They say there are three phases of a woman’s career. The first is ambition and it starts when she graduates from college or university as a hopeful, bright-eyed young lady eager to take on the world. Years and years of education has prepared her for the corporate world (or so she believes) and she’s been told that she can achieve anything if she puts her heart in it.
MEJAR PATRICIA YAPP SYAU YIN
Operational and Tactical Lead Pilot with the No 17/19 “Smokey Bandits” Squadron (Malaysia’s first and only female MiG fighter pilot)
Women in this age bracket achieve plenty as they are not tied down to marriage, kids or caring for their aging parents, well not yet anyway. When you’re young, you’re free to pursue any career without consequences.
You can choose a job offshore or in a foreign country or dedicate long hours to work in hopes to progress up the corporate ladder as quickly as you can. Usually at this stage, both men and women are equals as they prove themselves at the workplace. The problem is, transiting into phase 2 can be shocking and unexpected.
DATUK NANCY YEOH (left)
Managing Director of RAPR Mileage Communications & President and CEO of STYLO
Phase Two occurs when women enter their 30s where a majority of women get married and start to have families of their own. In between juggling work and family, women find themselves competing against the men for promotions and talent identification because companies usually sit up and notice employees in their 30s who are performing well to groom them for higher positions in the company. Unfortunately most policies were designed around male career patterns and may sometimes discriminate women.
Companies demand more of their staff at this age knowing that they are well experienced which is why ambitious women then to delay marriage or having children. Capable women in this age bracket who have children end up losing out because they are forced to focus on the upbringing on their children at the same time.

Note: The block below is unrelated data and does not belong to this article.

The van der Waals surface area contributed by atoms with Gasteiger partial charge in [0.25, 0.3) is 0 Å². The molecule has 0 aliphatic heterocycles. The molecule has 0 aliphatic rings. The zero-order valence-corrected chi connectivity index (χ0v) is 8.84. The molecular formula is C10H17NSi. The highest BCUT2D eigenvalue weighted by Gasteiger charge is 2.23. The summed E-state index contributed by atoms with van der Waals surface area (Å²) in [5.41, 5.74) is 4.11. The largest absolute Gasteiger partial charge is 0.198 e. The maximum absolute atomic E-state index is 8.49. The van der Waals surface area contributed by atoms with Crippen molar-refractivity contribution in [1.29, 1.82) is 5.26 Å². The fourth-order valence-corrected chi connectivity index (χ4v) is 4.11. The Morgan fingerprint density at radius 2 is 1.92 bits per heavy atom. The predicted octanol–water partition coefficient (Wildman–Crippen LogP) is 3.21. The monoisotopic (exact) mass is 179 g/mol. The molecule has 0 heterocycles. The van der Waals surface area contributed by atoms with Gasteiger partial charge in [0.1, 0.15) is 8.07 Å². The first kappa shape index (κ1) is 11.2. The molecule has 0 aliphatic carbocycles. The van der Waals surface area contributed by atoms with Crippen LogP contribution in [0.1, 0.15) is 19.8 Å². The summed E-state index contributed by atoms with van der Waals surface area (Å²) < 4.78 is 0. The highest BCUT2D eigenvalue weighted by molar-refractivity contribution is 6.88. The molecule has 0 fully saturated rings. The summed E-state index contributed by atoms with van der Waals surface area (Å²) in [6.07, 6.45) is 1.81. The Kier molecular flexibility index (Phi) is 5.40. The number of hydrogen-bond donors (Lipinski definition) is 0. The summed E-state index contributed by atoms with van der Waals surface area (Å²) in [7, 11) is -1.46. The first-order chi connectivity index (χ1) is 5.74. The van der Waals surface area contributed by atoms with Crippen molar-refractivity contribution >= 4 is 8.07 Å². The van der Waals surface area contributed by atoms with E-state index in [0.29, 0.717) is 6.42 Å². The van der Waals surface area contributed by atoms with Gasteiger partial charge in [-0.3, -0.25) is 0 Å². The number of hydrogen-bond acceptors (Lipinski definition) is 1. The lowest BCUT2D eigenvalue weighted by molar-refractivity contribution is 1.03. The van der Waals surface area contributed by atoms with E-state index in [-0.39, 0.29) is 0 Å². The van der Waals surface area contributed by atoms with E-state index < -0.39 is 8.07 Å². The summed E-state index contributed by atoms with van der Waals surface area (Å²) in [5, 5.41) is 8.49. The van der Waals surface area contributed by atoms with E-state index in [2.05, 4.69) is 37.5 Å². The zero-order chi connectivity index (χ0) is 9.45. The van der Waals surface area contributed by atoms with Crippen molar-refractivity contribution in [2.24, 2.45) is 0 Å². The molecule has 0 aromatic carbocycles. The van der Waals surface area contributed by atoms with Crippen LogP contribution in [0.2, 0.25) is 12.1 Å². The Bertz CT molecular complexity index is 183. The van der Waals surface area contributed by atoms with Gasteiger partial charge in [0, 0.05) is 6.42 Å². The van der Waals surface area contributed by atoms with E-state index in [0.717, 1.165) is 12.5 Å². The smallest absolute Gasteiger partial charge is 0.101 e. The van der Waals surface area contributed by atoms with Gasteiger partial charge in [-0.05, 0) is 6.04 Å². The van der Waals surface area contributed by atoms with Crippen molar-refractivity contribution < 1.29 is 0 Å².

Also, career promotions are advantageous to males who spend more time with their bosses after work having drinks, playing golf and during lunch breaks, all of which are impossible for women to have access to particularly if they are married and not to mention maternity leaves.
Sigh with us will you.
Then we enter Phase 3, our 40s. By now, your children should be in their teens (assuming you had kids in your late 20s) and now you’re ready to take on your careers again with blazing guns but is your company ready for you or did it move on without you?
TAN SRI DR ZETI AKHTAR AZIZ
First woman governor of Bank Negara
We believe that with proper encouragement and direction, companies can benefit the most from female employees in their prime because of their experiences, authority and credibility to put ideas into implementation. Women who find themselves stuck in their position will either leave for other companies or start their own businesses.
There are plenty of high heeled warriors out there who strive for equality in the workforce and many inspiring Malaysian women who have carved a name for themselves that we can look up to. It may be difficult to change reality and the way women are positioned in the corporate sector so it’s important that we fight for change not through verbal means but with our strengths and capabilities.